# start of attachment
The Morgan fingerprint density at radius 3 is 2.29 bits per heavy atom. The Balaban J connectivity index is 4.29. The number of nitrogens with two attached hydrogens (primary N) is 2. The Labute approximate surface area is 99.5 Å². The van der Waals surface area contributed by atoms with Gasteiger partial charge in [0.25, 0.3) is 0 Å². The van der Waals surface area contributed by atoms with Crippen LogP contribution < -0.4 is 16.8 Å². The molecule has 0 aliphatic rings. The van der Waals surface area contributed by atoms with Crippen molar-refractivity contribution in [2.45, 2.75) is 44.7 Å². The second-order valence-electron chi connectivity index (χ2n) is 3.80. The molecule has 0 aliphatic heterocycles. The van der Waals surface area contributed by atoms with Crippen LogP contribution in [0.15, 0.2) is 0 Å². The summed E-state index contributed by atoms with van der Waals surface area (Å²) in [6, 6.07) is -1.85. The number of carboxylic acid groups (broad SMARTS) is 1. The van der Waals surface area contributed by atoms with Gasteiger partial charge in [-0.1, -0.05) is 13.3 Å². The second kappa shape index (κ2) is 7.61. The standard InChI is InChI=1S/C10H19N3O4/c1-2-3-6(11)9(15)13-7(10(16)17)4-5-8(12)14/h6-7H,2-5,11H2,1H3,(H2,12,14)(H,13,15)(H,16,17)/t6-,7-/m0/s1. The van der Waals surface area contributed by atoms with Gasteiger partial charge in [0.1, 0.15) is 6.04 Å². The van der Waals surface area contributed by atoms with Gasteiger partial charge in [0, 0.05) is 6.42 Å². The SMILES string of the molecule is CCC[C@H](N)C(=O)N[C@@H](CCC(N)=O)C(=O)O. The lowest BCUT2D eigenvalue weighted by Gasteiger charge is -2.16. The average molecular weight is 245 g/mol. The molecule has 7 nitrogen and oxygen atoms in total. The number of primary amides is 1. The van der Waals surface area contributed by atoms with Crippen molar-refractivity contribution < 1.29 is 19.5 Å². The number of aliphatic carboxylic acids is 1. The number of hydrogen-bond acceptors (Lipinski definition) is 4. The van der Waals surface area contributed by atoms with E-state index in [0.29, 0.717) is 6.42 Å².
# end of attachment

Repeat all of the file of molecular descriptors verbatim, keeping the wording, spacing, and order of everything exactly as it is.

The Morgan fingerprint density at radius 3 is 2.29 bits per heavy atom. The Balaban J connectivity index is 4.29. The number of nitrogens with two attached hydrogens (primary N) is 2. The Labute approximate surface area is 99.5 Å². The van der Waals surface area contributed by atoms with Gasteiger partial charge in [0.25, 0.3) is 0 Å². The van der Waals surface area contributed by atoms with Crippen LogP contribution < -0.4 is 16.8 Å². The molecule has 0 aliphatic rings. The van der Waals surface area contributed by atoms with Crippen molar-refractivity contribution in [2.45, 2.75) is 44.7 Å². The second-order valence-electron chi connectivity index (χ2n) is 3.80. The molecule has 0 aliphatic heterocycles. The van der Waals surface area contributed by atoms with Crippen LogP contribution in [0.15, 0.2) is 0 Å². The summed E-state index contributed by atoms with van der Waals surface area (Å²) in [6, 6.07) is -1.85. The number of carboxylic acid groups (broad SMARTS) is 1. The van der Waals surface area contributed by atoms with Gasteiger partial charge in [-0.1, -0.05) is 13.3 Å². The second kappa shape index (κ2) is 7.61. The standard InChI is InChI=1S/C10H19N3O4/c1-2-3-6(11)9(15)13-7(10(16)17)4-5-8(12)14/h6-7H,2-5,11H2,1H3,(H2,12,14)(H,13,15)(H,16,17)/t6-,7-/m0/s1. The van der Waals surface area contributed by atoms with Gasteiger partial charge in [0.1, 0.15) is 6.04 Å². The van der Waals surface area contributed by atoms with Gasteiger partial charge in [0, 0.05) is 6.42 Å². The SMILES string of the molecule is CCC[C@H](N)C(=O)N[C@@H](CCC(N)=O)C(=O)O. The lowest BCUT2D eigenvalue weighted by Gasteiger charge is -2.16. The average molecular weight is 245 g/mol. The molecule has 7 nitrogen and oxygen atoms in total. The number of primary amides is 1. The van der Waals surface area contributed by atoms with Crippen molar-refractivity contribution < 1.29 is 19.5 Å². The number of aliphatic carboxylic acids is 1. The number of hydrogen-bond acceptors (Lipinski definition) is 4. The van der Waals surface area contributed by atoms with E-state index in [0.29, 0.717) is 6.42 Å².